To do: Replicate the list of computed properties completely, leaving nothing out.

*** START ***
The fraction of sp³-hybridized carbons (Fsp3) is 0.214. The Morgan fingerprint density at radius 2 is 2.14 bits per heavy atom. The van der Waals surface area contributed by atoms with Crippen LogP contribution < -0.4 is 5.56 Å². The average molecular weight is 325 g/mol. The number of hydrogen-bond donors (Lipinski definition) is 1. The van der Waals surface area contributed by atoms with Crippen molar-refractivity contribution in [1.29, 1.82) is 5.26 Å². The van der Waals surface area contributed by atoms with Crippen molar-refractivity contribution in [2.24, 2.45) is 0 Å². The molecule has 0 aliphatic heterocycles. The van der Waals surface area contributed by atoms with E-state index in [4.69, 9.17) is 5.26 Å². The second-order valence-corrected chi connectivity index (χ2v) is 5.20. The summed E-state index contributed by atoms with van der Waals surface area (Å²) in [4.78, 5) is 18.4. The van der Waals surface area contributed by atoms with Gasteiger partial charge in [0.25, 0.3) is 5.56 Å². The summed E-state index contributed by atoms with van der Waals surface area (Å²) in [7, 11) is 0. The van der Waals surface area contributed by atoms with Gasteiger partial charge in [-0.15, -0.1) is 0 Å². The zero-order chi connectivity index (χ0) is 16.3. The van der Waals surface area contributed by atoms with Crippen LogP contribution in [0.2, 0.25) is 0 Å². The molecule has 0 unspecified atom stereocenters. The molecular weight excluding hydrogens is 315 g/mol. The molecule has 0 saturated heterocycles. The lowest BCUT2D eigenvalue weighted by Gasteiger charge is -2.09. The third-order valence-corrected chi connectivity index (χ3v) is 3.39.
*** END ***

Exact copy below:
The fraction of sp³-hybridized carbons (Fsp3) is 0.214. The Morgan fingerprint density at radius 2 is 2.14 bits per heavy atom. The van der Waals surface area contributed by atoms with Crippen LogP contribution < -0.4 is 5.56 Å². The average molecular weight is 325 g/mol. The number of hydrogen-bond donors (Lipinski definition) is 1. The van der Waals surface area contributed by atoms with Crippen molar-refractivity contribution in [1.29, 1.82) is 5.26 Å². The van der Waals surface area contributed by atoms with Crippen molar-refractivity contribution in [2.24, 2.45) is 0 Å². The molecule has 0 aliphatic heterocycles. The van der Waals surface area contributed by atoms with E-state index in [4.69, 9.17) is 5.26 Å². The second-order valence-corrected chi connectivity index (χ2v) is 5.20. The summed E-state index contributed by atoms with van der Waals surface area (Å²) in [4.78, 5) is 18.4. The van der Waals surface area contributed by atoms with Gasteiger partial charge in [0.25, 0.3) is 5.56 Å². The summed E-state index contributed by atoms with van der Waals surface area (Å²) in [7, 11) is 0. The van der Waals surface area contributed by atoms with Gasteiger partial charge in [-0.15, -0.1) is 0 Å². The zero-order chi connectivity index (χ0) is 16.3. The van der Waals surface area contributed by atoms with Crippen LogP contribution in [0.2, 0.25) is 0 Å². The molecule has 0 unspecified atom stereocenters. The molecular weight excluding hydrogens is 315 g/mol. The molecule has 0 saturated heterocycles. The lowest BCUT2D eigenvalue weighted by Gasteiger charge is -2.09. The third-order valence-corrected chi connectivity index (χ3v) is 3.39.